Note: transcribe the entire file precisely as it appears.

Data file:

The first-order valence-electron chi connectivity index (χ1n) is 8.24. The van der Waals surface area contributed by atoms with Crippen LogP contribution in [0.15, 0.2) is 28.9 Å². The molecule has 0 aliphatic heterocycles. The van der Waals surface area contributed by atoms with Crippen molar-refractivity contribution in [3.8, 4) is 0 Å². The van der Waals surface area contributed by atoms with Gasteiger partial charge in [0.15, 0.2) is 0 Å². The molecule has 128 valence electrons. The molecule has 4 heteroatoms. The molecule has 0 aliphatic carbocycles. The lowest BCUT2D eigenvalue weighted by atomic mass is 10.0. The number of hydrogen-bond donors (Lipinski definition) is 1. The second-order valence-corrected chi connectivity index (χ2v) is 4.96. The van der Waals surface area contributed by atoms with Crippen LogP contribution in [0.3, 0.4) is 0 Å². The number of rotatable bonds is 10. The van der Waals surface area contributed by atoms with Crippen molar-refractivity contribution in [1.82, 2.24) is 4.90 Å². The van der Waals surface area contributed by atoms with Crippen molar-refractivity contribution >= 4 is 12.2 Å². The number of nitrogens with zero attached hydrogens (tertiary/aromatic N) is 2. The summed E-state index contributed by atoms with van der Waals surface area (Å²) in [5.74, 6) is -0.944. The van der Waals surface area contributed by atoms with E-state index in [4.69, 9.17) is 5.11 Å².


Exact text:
The first-order valence-electron chi connectivity index (χ1n) is 8.24. The van der Waals surface area contributed by atoms with Crippen LogP contribution in [0.15, 0.2) is 28.9 Å². The molecule has 0 aliphatic heterocycles. The van der Waals surface area contributed by atoms with Crippen molar-refractivity contribution in [3.8, 4) is 0 Å². The van der Waals surface area contributed by atoms with Gasteiger partial charge in [0.15, 0.2) is 0 Å². The molecule has 128 valence electrons. The molecule has 4 heteroatoms. The molecule has 0 aliphatic carbocycles. The lowest BCUT2D eigenvalue weighted by atomic mass is 10.0. The number of hydrogen-bond donors (Lipinski definition) is 1. The second-order valence-corrected chi connectivity index (χ2v) is 4.96. The van der Waals surface area contributed by atoms with Crippen LogP contribution in [0.3, 0.4) is 0 Å². The number of rotatable bonds is 10. The van der Waals surface area contributed by atoms with Crippen molar-refractivity contribution in [1.82, 2.24) is 4.90 Å². The van der Waals surface area contributed by atoms with Crippen molar-refractivity contribution >= 4 is 12.2 Å². The number of nitrogens with zero attached hydrogens (tertiary/aromatic N) is 2. The summed E-state index contributed by atoms with van der Waals surface area (Å²) in [5.74, 6) is -0.944. The van der Waals surface area contributed by atoms with E-state index in [4.69, 9.17) is 5.11 Å².